Playground Uprising


“If = the Dirty Word”
July 27, 2010, 7:04 pm
Filed under: parenthood, parenting | Tags: , , ,

“If you can get your PJs on and brush your teeth, then you can go play video games.” “If you read for twenty-five minutes, then you can watch T.V.” I have found myself on more than one occasion uttering these PARENT MAGAZINE statements in an effort to offer pretend choice, elicit compliance, and get me some buy-in. BUT, as I peer into that reflective mirror called hindsight and enter the room where my gut tells me the underlying plot line, I know this really comes down to a message of win/lose – extrinsic reward – and covert control. AND – I absolutely hate it. It doesn’t fit with my being. Why do we need conditions, why do we need the IF?? I don’t want someone to say to me, “Doro – if you do the dishes, then you can watch TV” or “If you take the trash out you can have dessert.” These conditional relationships miss the point, and they make me feel as if the relationship itself has criteria ~ like just maybe my husband is going to walk out if I don’t fold the damn laundry correctly (believe me there are far better reasons). Is this the message we want to sell to our children?

 

So my experiment begins (This is what happens when you have a writer/researcher mom. At least I am not investigating the benefits of shock treatments). My older son Mac is 7. He likes to play soccer. He likes to play video games. He likes to turn any miscellaneous object into a gun. He does NOT like to read. I have tried the IF – the condition, “Mac –if you read for 20 minutes, you can shoot up the living room.” And it half way works – bad ideas often work. That’s how publishers make money. But – the question here really isn’t if it works, it is if it fits with the person you hope someday to become and the philosophies that are tightly packed into her camper.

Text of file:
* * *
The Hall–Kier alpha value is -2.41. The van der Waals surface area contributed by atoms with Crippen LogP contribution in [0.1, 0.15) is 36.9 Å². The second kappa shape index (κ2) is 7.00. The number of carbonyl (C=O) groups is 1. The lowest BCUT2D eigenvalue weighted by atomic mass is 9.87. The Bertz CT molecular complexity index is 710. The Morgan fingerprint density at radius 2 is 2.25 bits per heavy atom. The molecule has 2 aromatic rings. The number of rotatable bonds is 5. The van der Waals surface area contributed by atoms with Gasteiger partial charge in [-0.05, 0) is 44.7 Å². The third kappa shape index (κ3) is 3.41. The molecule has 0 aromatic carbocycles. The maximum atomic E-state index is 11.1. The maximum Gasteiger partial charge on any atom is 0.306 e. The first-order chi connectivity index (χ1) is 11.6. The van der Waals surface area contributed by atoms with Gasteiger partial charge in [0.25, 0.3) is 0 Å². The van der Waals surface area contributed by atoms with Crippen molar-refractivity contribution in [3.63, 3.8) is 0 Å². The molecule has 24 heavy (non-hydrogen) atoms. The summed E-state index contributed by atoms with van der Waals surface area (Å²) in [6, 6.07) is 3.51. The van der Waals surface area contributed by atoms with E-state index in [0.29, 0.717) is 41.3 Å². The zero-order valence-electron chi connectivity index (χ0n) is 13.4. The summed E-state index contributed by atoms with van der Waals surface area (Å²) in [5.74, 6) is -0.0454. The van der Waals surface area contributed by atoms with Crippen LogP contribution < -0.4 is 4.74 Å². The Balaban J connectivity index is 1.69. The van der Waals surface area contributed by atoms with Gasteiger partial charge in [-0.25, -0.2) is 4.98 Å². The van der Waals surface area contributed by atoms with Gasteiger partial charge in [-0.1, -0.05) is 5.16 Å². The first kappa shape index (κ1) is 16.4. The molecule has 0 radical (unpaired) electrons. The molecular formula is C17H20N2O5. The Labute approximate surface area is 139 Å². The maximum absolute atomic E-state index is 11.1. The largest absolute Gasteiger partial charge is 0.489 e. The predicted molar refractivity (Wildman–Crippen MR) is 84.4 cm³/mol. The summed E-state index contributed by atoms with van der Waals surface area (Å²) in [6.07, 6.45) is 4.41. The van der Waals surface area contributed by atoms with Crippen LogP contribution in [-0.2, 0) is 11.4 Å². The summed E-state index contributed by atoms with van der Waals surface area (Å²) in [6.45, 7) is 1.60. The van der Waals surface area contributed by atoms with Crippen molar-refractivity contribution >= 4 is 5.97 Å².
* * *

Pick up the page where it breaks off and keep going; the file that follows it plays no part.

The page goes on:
And so last night I thought first and spoke second. Profound. My internal dialogue and twitching began with the facts: I love to read. I teach reading. I would prefer to read a book than be with most people I have met along the way (I need to hang out with new people). Books are a central part of my existence. To borrow from NPR, “This I believe” = Reading is more than words, it is power. So – this is what I say: “Mac – I am going into the living room to read. I would like for you to join me.” “But I want to play video games.” “And, I want a Hawaii vacation – but reading is about power and options and who the hell knows – if you keep going at it you might just dig up a tad of enjoyment.” And ~ together we walked into the living room and read, and when he turns 16 and still prefers to play video games, I will love him the BIGGEST anyway – no conditions or IF attached.



Sunday …
July 25, 2010, 11:49 pm
Filed under: church, Life, prayer | Tags: , , ,

Today is Sunday ~ Our new associate rector has just arrived. If I was to thin slice our hour together, I would say we got ourselves a home run. She was casual, thoughtful, and had something to say ~ an unusual combination in today’s culture of altered “reality” TV shows and shock jocks. Her message today was the wait and the rub. She talked about this is the context of prayer and positioning. There are times when we position ourselves in authority and ask God to lead us to and through that promotion or book deal, assuming that which we know, see, and want are reflective of our purpose. Then there are times when we cease prayer, exit the relationship, and assume full responsibility for what is and might be. And then she talked about the wait ~ equated to chess playing ~ as we are staring across the table waiting for our opponent to make the next move, as if she forgot and needs a nudged reminder. And it is in that silence and wanting that we lose faith in our ability and His ability to see us through. But perhaps, it is in that very silence that God is saying ~ “hey – I got this but you are not ready for it yet and this silence and suffering and waiting and uncomfortable hum is necessary to take you to what you will later see as your proper place and home. So perhaps, the universal prayer is not one of asking or expecting but a request for a partner who will sit with us in the silence and help us wait for that calling who is coming around the distant corner, an unexpected arrival that would never have made Sunday’s prayer list.